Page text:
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Johnson & Johnson (JNJ) COVID-19 Vaccine Demonstrates Strong, Long-Lasting Durability Against Delta Variant – InvestorsObserver

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What’s Going on with Johnson & Johnson?

Johnson & Johnson (JNJ) announced July 1 that its single-shot COVID-19 vaccine demonstrated positive, long-lasting durability against the Delta (B.1.617.2) COVID-19 variant. Pre-market this morning, JNJ stock rose 0.33% to $166.50 a share.

What Does This Mean for JNJ?

According to Johnson & Johnson’s news release, data from two studies have now shown that the firm’s single-shot COVID-19 vaccine has demonstrated strong and long-lasting neutralizing antibody activity against the Delta variant, with persistent immune responses reported to last at least eight months. Furthermore, the studies indicate that the company’s vaccine generates a strong neutralizing antibody response, which does not decline, but rather improves over time.

“Today’s newly announced studies reinforce the ability of the Johnson & Johnson COVID-19 vaccine to help protect the health of people globally,” Johnson & Johnson Chief Scientific Officer Paul Stoffels, M.D., remarked. “We believe that our vaccine offers durable protection against COVID-19 and elicits neutralizing activity against the Delta variant. This adds to the robust body of clinical data supporting our single-shot vaccine’s ability to protect against multiple variants of concern.”

JNJ has an Overall Score of 53. Find out what this means to you and get the rest of the rankings on JNJ!

Johnson & Johnson is the world’s largest and most diverse healthcare firm. Three divisions make up the firm: pharmaceutical, medical devices and diagnostics, and consumer. The drug and device groups represent close to 80% of sales and drive the majority of cash flows for the firm. The drug division focuses on the following therapeutic areas: immunology, oncology, neurology, pulmonary, cardiology, and metabolic diseases. The device segment focuses on orthopedics, surgery tools, vision care, and a few smaller areas. The last segment of consumer focuses on baby care, beauty, oral care, over-the-counter drugs, and women’s health. Geographically, just over half of total revenue is generated in the United States.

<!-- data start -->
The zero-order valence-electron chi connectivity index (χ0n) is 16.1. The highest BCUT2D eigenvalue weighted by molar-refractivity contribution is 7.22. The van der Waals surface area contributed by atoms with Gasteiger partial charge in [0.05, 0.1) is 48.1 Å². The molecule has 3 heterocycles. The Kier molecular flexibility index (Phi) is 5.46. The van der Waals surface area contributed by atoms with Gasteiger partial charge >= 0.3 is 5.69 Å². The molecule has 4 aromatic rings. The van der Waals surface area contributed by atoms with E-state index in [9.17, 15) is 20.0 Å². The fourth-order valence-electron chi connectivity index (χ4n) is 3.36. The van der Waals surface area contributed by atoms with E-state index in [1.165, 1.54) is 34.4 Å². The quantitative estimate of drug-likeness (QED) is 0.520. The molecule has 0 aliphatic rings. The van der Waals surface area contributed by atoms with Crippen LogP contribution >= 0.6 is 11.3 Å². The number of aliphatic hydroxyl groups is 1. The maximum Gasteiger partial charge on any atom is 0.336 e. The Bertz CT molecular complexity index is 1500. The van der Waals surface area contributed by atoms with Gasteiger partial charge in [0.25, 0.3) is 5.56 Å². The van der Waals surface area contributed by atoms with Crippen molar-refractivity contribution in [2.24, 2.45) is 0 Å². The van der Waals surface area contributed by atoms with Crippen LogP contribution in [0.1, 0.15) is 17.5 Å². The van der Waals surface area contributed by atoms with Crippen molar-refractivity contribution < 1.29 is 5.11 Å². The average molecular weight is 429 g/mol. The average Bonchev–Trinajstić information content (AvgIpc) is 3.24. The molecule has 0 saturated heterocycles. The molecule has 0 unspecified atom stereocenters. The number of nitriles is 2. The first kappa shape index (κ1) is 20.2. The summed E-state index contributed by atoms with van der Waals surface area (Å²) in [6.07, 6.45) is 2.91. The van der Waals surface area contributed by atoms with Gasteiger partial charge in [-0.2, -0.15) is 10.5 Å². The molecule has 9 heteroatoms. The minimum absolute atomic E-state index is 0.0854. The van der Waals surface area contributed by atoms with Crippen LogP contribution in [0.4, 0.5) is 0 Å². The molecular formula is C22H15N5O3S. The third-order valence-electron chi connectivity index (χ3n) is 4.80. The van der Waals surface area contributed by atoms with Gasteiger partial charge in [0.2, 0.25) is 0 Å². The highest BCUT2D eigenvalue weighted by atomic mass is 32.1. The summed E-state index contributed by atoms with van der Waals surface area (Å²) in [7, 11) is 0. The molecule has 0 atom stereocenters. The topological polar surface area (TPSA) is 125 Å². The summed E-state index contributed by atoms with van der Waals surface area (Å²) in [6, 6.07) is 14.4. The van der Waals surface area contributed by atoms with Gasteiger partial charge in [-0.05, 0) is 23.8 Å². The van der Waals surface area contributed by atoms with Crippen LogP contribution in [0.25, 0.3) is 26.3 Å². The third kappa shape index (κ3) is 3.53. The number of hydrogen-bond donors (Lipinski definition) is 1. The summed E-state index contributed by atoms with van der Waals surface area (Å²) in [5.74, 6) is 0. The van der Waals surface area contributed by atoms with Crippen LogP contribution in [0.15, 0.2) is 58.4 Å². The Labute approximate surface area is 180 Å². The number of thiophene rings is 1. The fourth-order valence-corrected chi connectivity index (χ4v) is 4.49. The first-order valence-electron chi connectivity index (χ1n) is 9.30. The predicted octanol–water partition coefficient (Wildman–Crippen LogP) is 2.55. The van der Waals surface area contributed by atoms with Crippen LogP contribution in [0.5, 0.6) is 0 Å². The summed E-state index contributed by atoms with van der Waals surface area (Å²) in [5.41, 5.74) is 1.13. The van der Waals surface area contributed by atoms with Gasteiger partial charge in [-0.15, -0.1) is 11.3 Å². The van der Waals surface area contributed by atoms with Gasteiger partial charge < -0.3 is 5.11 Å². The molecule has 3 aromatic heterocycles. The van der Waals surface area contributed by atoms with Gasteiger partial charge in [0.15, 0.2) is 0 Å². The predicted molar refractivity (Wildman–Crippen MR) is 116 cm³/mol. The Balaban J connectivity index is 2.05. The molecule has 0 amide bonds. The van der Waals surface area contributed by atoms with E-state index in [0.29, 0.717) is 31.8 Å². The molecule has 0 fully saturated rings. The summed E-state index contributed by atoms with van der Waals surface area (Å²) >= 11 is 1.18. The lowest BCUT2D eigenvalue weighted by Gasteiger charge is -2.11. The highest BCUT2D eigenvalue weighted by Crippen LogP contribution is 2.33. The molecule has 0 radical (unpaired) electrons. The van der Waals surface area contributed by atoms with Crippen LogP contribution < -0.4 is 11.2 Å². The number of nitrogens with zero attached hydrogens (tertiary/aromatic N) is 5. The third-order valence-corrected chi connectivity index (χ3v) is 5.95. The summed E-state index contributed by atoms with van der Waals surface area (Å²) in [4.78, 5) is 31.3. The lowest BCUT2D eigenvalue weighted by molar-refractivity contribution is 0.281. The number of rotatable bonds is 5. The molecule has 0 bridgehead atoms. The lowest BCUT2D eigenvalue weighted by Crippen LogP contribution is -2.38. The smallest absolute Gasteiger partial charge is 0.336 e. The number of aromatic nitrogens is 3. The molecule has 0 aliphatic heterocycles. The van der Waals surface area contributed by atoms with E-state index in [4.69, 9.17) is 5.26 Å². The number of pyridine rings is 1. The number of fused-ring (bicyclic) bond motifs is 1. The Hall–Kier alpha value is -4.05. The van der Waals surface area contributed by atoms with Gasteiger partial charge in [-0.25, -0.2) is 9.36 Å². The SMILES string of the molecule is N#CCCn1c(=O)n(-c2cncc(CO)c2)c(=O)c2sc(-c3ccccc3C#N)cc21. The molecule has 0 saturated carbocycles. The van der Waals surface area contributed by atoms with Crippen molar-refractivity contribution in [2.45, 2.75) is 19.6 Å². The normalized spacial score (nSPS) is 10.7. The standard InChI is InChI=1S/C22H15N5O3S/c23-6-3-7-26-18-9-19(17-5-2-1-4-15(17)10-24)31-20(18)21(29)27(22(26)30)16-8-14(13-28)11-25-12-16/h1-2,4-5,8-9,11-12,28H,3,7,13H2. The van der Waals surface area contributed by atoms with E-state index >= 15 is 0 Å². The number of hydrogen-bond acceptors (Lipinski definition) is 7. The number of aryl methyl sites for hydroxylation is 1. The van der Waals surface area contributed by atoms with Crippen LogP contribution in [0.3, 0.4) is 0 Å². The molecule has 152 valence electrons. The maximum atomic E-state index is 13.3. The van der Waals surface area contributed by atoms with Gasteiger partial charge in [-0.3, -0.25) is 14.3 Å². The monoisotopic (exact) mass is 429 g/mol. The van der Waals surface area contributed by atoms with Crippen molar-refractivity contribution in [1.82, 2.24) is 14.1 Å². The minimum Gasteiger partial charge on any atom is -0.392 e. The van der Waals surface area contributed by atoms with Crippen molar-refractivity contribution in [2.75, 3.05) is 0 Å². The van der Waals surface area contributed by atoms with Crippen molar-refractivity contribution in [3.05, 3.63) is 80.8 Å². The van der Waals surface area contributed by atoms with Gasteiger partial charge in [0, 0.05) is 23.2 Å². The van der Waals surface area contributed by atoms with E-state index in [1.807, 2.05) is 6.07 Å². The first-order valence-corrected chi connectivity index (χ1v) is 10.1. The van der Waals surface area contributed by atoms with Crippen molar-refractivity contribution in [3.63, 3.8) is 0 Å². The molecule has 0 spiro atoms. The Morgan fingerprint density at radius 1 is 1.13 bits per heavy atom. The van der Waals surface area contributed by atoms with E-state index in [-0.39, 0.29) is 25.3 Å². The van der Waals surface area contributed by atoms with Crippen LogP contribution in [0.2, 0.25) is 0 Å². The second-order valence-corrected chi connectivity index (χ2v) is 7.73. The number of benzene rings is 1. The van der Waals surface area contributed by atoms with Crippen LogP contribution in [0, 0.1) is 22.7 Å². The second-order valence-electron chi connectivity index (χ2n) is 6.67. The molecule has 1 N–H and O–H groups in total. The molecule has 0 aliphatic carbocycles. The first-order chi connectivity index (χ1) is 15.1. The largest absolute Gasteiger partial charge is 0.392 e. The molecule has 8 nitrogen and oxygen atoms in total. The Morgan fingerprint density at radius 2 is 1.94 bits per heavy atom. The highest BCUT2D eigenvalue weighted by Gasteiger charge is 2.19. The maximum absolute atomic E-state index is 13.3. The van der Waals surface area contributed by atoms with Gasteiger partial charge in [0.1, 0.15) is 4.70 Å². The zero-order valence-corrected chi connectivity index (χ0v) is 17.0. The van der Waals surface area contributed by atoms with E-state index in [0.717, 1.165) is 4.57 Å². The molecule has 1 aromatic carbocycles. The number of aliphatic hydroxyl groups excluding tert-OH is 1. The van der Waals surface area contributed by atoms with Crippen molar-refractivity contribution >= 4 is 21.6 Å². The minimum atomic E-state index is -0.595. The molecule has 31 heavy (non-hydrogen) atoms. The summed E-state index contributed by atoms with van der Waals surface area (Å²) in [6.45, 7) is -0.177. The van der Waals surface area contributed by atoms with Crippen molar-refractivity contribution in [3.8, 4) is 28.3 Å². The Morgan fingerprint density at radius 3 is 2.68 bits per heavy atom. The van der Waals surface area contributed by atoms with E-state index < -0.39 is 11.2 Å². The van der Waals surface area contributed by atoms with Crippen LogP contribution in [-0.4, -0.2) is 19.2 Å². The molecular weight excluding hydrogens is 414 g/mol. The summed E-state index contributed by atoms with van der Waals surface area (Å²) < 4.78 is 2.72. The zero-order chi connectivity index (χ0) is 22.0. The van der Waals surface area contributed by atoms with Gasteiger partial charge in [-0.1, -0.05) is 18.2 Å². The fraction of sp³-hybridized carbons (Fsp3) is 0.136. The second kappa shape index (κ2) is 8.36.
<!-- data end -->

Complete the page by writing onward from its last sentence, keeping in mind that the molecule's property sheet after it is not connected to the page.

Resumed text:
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Peel Region reports its first confirmed case of monkeypox – CP24 Toronto's Breaking News

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Peel Region has its first confirmed case of monkeypox.

According to Peel Public Health, the person infected is an adult male in his 30s who lives in Mississauga.

The heath unit said the risk to the public remains low.

Monkeypox, which comes from the same virus family as smallpox, spreads though close contact with an infected individual. Most transmission happens through close contact with the skin lesions of monkeypox, but the virus can also be spread by large droplets or by sharing contaminated items.

To reduce risk of infection, people are advised to be cautious when engaging in intimate activities with others. Vaccination is available for high-risk contacts of cases and for those deemed at high risk of exposure to monkeypox.